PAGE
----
They call the boys' Sweet Sixteen "The Greatest Show in Hoops," and we were reminded why once again Saturday night as Christian County and Rowan County played a state basketball championship game for the ages.
With the Rupp Arena crowd of 14,644 standing in rapture when the game was on the line time after time after time, Christian County finally prevailed 65-63 in double overtime when Veontae Lewis swished an 18-footer from the left side as the buzzer sounded.
Christian County's players, coaches and fans erupted in celebration of the school's first state championship. Rowan County's players, coaches and fans were left with a hole in their hearts.
Christian County's Anthony Hickey, a 5-foot-11 guard whose flash and dash has to be seen to be believed, was the obvious MVP of the 94th PNC/KHSAA Sweet Sixteen.
All he did this week was total 90 points, 29 rebounds, 26 steals and 19 assists. Before wrecking Rowan County in the finals, he helped take down powerhouses Lexington Catholic and No. 1 Eastern.
"I think his performance will stack up with about anybody's in (state tournament) history," Colonels Coach Kerry Stovall said. "I know that's big words, but look at what he did."
Hickey's feelings after leading Christian County to the top of Kentucky high school basketball?
"Happiness, just pure happiness," he said, with confetti sprinkled in his pony-tailed dreadlocks.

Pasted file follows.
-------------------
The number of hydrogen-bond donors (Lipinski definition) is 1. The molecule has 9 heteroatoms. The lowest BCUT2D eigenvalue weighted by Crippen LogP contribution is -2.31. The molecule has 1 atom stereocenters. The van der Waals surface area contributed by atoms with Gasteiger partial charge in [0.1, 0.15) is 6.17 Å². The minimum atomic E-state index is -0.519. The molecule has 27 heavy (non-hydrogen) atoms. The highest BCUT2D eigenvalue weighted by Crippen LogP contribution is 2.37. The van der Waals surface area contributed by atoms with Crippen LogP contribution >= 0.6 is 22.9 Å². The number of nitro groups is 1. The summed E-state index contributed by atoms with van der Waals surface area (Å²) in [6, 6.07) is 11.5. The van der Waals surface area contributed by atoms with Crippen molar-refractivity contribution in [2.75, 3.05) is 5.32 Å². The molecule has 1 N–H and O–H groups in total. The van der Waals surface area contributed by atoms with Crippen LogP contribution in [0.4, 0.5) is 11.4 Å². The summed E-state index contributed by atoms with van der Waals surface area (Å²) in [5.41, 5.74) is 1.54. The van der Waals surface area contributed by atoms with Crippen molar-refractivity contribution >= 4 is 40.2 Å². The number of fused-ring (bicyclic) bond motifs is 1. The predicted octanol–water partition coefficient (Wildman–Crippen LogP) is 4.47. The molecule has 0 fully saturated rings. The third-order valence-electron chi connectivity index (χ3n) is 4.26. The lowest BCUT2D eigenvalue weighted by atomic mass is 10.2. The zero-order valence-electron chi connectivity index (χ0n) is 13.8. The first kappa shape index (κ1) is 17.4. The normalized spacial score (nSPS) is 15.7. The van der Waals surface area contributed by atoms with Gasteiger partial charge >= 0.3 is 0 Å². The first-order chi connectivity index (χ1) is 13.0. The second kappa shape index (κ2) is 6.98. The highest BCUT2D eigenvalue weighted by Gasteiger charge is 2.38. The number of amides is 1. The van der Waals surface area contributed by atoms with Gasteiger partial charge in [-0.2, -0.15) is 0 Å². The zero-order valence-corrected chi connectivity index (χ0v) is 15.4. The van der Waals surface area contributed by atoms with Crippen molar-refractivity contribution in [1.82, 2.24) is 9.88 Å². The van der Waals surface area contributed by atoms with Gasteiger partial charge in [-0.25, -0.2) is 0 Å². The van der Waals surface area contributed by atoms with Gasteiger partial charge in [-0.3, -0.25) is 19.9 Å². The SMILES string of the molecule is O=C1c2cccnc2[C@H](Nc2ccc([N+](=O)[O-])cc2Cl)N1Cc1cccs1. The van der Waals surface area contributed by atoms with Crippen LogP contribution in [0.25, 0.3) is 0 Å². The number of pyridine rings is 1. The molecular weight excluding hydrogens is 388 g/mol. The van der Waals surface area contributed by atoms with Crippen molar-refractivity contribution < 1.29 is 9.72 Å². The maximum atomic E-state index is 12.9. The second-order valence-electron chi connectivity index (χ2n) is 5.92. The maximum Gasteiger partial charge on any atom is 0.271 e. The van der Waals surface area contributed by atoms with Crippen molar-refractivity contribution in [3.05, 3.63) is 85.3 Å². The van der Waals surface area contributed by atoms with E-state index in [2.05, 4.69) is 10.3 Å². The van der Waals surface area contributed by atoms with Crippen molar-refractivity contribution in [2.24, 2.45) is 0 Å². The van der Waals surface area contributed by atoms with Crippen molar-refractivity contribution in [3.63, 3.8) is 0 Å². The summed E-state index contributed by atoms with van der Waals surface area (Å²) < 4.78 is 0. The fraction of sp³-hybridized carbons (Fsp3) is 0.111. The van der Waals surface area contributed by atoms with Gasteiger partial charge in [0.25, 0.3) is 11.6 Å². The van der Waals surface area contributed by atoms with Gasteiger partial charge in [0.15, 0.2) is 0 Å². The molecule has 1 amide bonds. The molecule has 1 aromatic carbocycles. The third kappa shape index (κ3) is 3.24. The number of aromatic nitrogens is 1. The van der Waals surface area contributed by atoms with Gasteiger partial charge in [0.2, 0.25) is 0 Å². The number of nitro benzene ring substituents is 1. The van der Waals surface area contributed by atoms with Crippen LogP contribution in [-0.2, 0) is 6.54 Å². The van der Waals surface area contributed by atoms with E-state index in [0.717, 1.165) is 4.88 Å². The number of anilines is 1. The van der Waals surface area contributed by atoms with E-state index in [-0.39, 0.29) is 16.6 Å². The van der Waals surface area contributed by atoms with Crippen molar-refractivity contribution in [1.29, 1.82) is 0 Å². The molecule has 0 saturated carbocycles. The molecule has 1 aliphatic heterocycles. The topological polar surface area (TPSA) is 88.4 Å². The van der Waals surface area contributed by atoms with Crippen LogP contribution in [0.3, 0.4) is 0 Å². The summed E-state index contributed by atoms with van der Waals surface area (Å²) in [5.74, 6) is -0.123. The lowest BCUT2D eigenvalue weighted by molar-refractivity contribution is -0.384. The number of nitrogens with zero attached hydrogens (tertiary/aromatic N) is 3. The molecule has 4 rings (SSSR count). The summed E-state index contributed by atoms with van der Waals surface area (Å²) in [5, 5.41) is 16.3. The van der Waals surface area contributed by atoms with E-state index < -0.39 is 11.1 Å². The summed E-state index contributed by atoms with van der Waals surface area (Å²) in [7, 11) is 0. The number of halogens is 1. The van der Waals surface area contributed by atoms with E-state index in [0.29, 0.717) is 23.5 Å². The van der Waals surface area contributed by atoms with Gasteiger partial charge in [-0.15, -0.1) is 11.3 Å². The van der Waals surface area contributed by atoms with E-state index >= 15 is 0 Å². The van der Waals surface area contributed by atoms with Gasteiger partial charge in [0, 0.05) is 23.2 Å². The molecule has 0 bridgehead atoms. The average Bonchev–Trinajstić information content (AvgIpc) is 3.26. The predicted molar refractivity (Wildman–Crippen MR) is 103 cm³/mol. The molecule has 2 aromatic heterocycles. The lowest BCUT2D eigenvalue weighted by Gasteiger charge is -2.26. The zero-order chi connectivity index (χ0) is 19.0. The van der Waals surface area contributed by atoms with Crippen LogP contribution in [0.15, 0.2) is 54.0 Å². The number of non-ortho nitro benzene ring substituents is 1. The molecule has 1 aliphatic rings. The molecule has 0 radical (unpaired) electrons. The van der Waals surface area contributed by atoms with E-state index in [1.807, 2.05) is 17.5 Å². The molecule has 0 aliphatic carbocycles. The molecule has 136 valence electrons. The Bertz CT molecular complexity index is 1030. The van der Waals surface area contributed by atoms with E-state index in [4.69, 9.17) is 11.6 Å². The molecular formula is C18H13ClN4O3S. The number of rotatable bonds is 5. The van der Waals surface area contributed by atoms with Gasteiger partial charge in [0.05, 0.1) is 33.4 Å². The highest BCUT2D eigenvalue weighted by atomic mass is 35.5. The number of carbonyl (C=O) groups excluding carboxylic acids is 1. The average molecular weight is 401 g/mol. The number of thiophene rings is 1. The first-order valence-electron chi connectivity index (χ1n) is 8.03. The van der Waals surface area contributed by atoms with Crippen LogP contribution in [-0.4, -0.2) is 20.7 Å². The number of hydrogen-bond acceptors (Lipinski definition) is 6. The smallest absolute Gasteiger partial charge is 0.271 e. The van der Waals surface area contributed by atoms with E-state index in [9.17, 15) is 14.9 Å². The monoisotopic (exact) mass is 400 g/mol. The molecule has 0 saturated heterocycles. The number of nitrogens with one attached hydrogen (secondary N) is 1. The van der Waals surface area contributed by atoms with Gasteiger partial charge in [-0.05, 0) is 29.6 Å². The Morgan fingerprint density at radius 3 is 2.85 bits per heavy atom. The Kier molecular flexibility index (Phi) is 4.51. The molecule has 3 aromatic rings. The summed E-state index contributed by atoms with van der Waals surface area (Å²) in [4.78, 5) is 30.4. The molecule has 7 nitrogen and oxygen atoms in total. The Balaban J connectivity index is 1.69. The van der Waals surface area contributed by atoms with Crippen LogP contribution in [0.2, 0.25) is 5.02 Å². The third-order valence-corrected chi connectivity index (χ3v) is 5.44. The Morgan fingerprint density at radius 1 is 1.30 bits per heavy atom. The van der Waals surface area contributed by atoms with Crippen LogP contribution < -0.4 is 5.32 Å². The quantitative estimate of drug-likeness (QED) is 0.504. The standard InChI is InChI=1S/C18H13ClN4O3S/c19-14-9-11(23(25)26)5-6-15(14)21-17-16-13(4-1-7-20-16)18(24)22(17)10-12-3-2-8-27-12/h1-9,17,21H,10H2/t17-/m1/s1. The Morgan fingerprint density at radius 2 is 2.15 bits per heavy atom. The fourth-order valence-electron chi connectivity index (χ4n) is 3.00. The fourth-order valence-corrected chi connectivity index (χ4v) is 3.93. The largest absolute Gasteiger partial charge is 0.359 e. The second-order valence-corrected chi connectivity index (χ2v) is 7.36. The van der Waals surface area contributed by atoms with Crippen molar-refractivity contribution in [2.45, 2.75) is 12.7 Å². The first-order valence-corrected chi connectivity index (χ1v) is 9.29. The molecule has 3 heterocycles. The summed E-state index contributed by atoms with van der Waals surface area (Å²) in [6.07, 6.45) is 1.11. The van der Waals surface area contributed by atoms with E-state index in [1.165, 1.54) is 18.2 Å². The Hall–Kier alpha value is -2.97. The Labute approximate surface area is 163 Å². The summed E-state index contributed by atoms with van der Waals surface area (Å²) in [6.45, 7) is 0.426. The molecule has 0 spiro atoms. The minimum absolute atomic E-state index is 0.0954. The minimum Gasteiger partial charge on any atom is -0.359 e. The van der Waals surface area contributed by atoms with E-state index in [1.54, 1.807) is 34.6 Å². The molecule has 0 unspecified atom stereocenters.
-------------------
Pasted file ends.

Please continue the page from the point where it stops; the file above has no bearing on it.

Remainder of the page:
Stovall deserves some kind of coaching medal (mettle?) for the guts he showed in the middle of the season when he completely revamped his offense and defense because his Colonels were struggling. He gave his players more freedom to create on the floor. Christian County senior leaders Hickey, Lewis, Donovan Kates, Marcoreyon Tandy and Nick Riley wound up creating the greatest moment in school history.
Even in defeat, Rowan County fashioned one of the most memorable stories in Vikings' history by almost winning the 16th Region's first state championship since the legendary 1961 Ashland Tomcats.
Coach Shawn Thacker had Rowan County playing superbly the last few weeks, using tenacious defense to string together 15 consecutive victories that brought it to the brink of a state title.
Oh, how close they came.
The heroes — yes, they were heroes even though they lost — included Corey Hunter, whose blocked shot and layup sent the game into overtime; Darrell Cross, whose three-pointer beat the buzzer to force a second OT; and D.J. Townsend, who orchestrated the Vikings boffo show all week.
But most of all there was Adam Wing, who like Hickey, put on a performance that will be remembered for a long time.
In Saturday morning's semifinals, the 6-foot-4 junior was 5-for-5 on three-pointers and had 19 points in Rowan County's upset of Bullitt East.
In Saturday night's finals, he hit his first seven three-pointers — add 'em up, that's 12-for-12 — against Christian County. He finished the night with 31 points and 13 rebounds.
Last year Wing and his dad Greg came to the Sweet Sixteen finals and sat up in the nose-bleed section of Rupp Arena. Wing remembered how he felt when they turned down the lights for pre-game introductions.
"I got chill bumps," he said, "and thought, wouldn't it be something if we could be down on the floor in the middle of that.
"Standing here a year later, it's amazing that we got here. It hurts right now, but in a couple of weeks or so, I think we'll all realize we were part of something special."
That's why they call it the "Greatest Show in Hoops."